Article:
There is something about that day in May when the sporting community turns their eyes to Baltimore, to Pimlico for the annual Preakness Stakes.  Personally?  I wait anxiously to hear “Maryland, My Maryland” sung by the Naval Academy choir, to fix myself a Black Eyed Susan (the drink) and watch the black eyed susans (the flower) on TV.  For one day a year Baltimoreans care who the 12-1 or the 5-2 is at the track, everyone puffing out hot air they heard on that week’s news about who might or might not win the race.  It harkens back to a time when horse racing was one of the major sports, a part of the community, of the local lexicon that pervaded everyday society.  Today the Triple Crown gets most of the attention, with the Breeder’s Cup getting some airtime but not the hype.  If a great horse comes by he or she will stay in the news for a few weeks and peter out until the Kentucky Derby swings by again and the hype begins anew.

But horse racing is not part of everyday life in Baltimore, and if they are not careful the city may soon not even have that one precious day of the year.

Pimlico has been in trouble for years, with the most recent news being the Maryland Racing Commission’s rejection of a 47-racing-day schedule that would have drastically cut back on racing days at Pimlico and Laurel Park.  But the reason for the proposal in the first place was the continued struggles of the horse racing industry in Maryland, long ignored by the state legislature.  Only this past July did MI Development step in to save Pimlico and keep the Preakness there, if only for the short term.  The instability surrounding the race has increased every year, and no amount of slot machines will solve this endemic problem.

Maryland has long since lost its place as one of the centers of the industry, and risks losing what last vestiges it has to a once proud past.  Now there are calls throughout the state for Governor O’Malley on down to take control of the track to force the historic race to remain in the state at Pimlico.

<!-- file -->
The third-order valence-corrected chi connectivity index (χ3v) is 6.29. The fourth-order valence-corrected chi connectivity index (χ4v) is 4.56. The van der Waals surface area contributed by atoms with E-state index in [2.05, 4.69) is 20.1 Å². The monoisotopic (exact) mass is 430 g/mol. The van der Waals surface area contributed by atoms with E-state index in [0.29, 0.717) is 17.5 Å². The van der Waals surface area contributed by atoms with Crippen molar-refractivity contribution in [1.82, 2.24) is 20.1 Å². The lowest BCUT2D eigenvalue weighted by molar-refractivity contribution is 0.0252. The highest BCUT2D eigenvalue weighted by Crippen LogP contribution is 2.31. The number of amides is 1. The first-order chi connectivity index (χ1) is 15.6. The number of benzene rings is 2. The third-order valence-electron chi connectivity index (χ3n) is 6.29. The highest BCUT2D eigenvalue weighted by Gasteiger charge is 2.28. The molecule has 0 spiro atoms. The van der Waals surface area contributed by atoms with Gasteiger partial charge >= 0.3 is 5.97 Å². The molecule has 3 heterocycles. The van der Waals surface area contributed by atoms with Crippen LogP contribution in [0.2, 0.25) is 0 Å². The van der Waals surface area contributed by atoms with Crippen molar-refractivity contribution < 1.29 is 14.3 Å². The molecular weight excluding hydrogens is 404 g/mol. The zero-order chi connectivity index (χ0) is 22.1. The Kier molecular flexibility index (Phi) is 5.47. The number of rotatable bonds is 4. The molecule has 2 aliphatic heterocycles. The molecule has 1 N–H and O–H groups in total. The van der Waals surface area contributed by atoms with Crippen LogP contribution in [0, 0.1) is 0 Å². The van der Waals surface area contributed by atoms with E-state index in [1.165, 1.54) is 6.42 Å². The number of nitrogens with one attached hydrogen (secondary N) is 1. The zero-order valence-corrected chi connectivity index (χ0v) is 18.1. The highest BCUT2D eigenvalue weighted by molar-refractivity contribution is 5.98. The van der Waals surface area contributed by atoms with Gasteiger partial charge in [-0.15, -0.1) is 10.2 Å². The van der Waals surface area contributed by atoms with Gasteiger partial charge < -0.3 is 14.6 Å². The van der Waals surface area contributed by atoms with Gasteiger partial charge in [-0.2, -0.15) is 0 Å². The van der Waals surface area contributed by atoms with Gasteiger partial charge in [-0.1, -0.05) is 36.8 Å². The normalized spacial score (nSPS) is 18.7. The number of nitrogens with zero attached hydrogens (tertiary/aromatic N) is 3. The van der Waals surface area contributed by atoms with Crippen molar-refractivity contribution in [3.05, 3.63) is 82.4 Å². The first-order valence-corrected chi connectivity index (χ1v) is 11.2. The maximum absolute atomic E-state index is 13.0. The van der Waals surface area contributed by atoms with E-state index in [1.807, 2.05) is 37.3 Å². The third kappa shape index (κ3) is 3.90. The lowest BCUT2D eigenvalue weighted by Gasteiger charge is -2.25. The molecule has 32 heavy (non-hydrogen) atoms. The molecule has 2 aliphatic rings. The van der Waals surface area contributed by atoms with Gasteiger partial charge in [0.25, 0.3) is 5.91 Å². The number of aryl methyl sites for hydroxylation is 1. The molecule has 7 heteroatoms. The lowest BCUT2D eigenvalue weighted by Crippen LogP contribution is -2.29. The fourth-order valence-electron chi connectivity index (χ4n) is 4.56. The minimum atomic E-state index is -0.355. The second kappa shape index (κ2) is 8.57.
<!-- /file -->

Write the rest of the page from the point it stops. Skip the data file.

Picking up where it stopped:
It is an admirable goal, and while I generally have a distaste for government intervention in sports, there are exceptions.  Pimlico at this point is as much an historic location as it is a race track.  It has become part of the perception of Maryland and Baltimore in particular, a source of pride for more than just the owners of the track.  Legislators attempted to put a band-aid on their years of neglect of the horse racing industry in the state when they gave themselves the power to seize race tracks and forcibly keep races like the Preakness in Maryland.  Had the state perhaps provided incentives that could have kept the Eastern Shore’s equine industry healthy for the past 20 years then perhaps they wouldn’t be in this position, but it’s better than nothing.

However, going forward there must be some commitment to the industry in the long term.  If the Preakness is going to stay in the state it will need more than the grip of Annapolis to get it done- political will wanes faster than anyone expects at the time.  There will need to be an investment in creating the kind of environment where racing can thrive.  There is already a deep-seeded sense of identity that comes from Marylanders over the Preakness Stakes, the interest in horse racing is there.  While the generation that typically patronized race tracks are getting older and the younger generation has not show the same fervor for the sport, there is still a unique opportunity for Maryland to keep that niche strong.  They have the tracks, they have the land, they have the history.  No, Maryland will never be Kentucky.  But it can at least keep the crown jewel of its sporting events healthy in the state.